Taking cues out of the ultra-nationalist Le Pen and the Action Francaise's playbook, he has been increasingly focusing on these matters while not seriously looking at France's economy, hoping to gain political support by attacking a very easy and convenient target.

Whether or not his political "investment" will pay off is yet to be seen, but it is a shame to see a country that often prides itself on human rights and development falling into this. In the process the Romani affected have their lives destroyed and once again fall into the dubious position of being disliked across Europe.

Sarkozy's policies have been criticized by the EU (though member nations have also done similar problems), members of his cabinet, and obviously the opposition parties though only a meek one at best. For the most part the main opposition parties have not done anything meaningful, worried their political fortunes might be damaged by being bludgeoned by nationalism. A catholic priest returned the medal awardend to him by Sarkozy citing disgust with his action.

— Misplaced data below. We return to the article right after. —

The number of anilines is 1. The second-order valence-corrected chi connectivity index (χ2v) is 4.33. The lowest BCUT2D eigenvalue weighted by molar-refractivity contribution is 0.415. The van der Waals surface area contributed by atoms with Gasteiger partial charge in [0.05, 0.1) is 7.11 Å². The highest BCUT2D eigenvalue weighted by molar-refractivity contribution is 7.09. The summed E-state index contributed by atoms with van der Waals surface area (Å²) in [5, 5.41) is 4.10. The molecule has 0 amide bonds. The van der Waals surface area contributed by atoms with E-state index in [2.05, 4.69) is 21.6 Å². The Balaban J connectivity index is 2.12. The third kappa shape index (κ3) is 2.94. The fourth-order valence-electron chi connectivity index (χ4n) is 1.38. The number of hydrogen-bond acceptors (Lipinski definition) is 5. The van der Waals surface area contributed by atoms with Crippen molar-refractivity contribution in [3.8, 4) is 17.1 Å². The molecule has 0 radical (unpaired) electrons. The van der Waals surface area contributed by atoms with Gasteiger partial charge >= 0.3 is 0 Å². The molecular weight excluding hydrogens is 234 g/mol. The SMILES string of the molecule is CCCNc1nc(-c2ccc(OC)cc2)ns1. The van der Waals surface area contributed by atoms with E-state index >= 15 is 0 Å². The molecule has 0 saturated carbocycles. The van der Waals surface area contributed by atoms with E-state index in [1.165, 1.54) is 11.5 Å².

His Prime Minister relayed some discontent with the policy, and the foreign minister is considering his resignation. Some protests against the policy took place, numbering at least 70,000 for a recent one across the country, but not enough to shake Sarkozy from his actions who maintains he is doing this for the good of the republic.

It is believed that Sarkozy already has plans for similar laws, singling out North Africans chiefly.